Friday, December 7, 2012

How to make garland

I mentioned a week or so ago that I would re-post my garland making technique. I did this post in 2009 and I haven't really changed the way I do it. In fact, I'll be sitting down this weekend to whip out 30 or 40 feet of this stuff for my mantel, stair railing and front door. I'll also be making 2 or 3 sizes of wreaths for above the fireplace, on the front door, and for the dining room bay window. All count I will make 5 wreaths minimum but since I've become the wreath master they shouldn't take near as long as 40 feet of garland. I'll post next week on how I make wreaths out of coat hangers.

Here is the post with my beloved Tripper who died last year at this time. I titled it a Meatless Monday recipe.

A Recipe for Garland - Meatless Monday

I realize that some people think that vegetarians eat nothing but leaves and twigs but no I'm not going to make you eat the pine boughs.

See a recipe doesn't have to be about food. According to a recipe is:


1. a set of instructions for making or preparing something, esp. a food dish: a recipe for a cake.
2. a medical prescription.
3. a method to attain a desired end: a recipe for success.

See, instructions for making something. And, the something I'm going to show you how to make is garland. I made 30 feet of garland for our staircase, mantel, and gallery railing this weekend. This is a fun, cheap and easy project.

I made all my garland out of a shopping buggy full of cuttings from Home Depot and a package of garden twist ties. The cuttings were free and the twist ties cost all of about $2. If bread bags still came with twist ties or I would have had enough foresight to collect them, this would have been a free project.

Get your stuff together.
You'll need:
a pair of clippers, a tape measure, a pile of clippings, twist ties or flexible wire, and someplace to sit.
A dog friend helps.
The tree clipping are the parts that are cut off from the Christmas tree that they sell. Sometime people don't quite want the tree as high as it is so the store cuts it off and tosses it away.
Think of this as recycling.

Big pieces.

You'll need to cut your cuttings into big pieces and small pieces depending on the clipping.
See what you can get out of each one.
You should get some of each.

Small pieces.

The trees that places like Home Depot sells have been sheared.
This makes it so that there will be lots of pieces that are forked like the one above.
You'll need to place short pieces on top to fill it out.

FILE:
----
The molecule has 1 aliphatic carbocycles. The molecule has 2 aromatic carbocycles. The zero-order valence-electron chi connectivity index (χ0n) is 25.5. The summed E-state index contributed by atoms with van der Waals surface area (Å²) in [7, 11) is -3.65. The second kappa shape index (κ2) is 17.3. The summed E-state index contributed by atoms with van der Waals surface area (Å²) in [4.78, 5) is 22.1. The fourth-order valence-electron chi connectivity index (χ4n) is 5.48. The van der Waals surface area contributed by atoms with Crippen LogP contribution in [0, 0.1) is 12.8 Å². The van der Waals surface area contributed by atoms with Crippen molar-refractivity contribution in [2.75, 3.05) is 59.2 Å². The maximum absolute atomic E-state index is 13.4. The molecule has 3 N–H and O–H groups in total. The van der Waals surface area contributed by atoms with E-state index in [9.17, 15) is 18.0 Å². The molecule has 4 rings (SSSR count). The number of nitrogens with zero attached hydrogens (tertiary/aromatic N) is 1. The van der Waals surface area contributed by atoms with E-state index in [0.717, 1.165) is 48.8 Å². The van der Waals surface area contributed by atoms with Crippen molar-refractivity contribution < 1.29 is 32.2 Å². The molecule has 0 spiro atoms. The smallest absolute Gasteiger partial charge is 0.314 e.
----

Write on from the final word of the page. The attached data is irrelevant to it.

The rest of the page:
This is my beginning piece.
I used it because it was fluffy on top
and long and thick on the bottom.

Put a couple of cuttings together.
Over lap them so that one is not matched up.
The tail of the top piece should stick beyond tail of the bottom piece.
You are going to take the third piece and lay it over the second piece then tie them together.
You know, make a rope type thing.
Put a twist tie over top of the cuttings leaving a tail on the underside.
Wrap around as many times as you can leaving as much of an ending tail as you need to tie the beginning tail to the ending tail.

It will look like this on the underside.
Continue overlapping, wrapping and tying until you get the length that you need.
If you want it fluffier just keep adding to the same place until you get it the way you want it.
Don't make it too long. I'd say 80 inches is the longest if you have a friend to help you hang it. 50 inches if it is just you.

Tie onto your banister with the twist ties or lay across your mantel.


Now that's a holiday recipe that won't make you fat.

I'm calling this my recipe spin for the week. According to Jen we were to find our favorite holiday treat. This is a holiday treat that isn't any more difficult than making a batch of cookies or candy, lasts longer and won't add to the waistline. And it's meatless and good for the environment. (yeah, it counts. Doesn't it Joey?). What a nice way to reuse and recycle.

I hope you all enjoy this recipe.



  1. I bet your place smells divine!!!!

  2. Dear god but the German genes are coming out in spades with this display. And give the devil his due but the Germans really 'do' Christmas exceedingly well.
    At teh moment the German discounters have and had for the past month so much Xmas decorations that the Irish are truly bemused. We do a tree, tinsel and a bit of lighting outside.

    1. I was just talking to someone at work yesterday about the Germans and their Over the top Christmas decorations. It seems I would fit right in.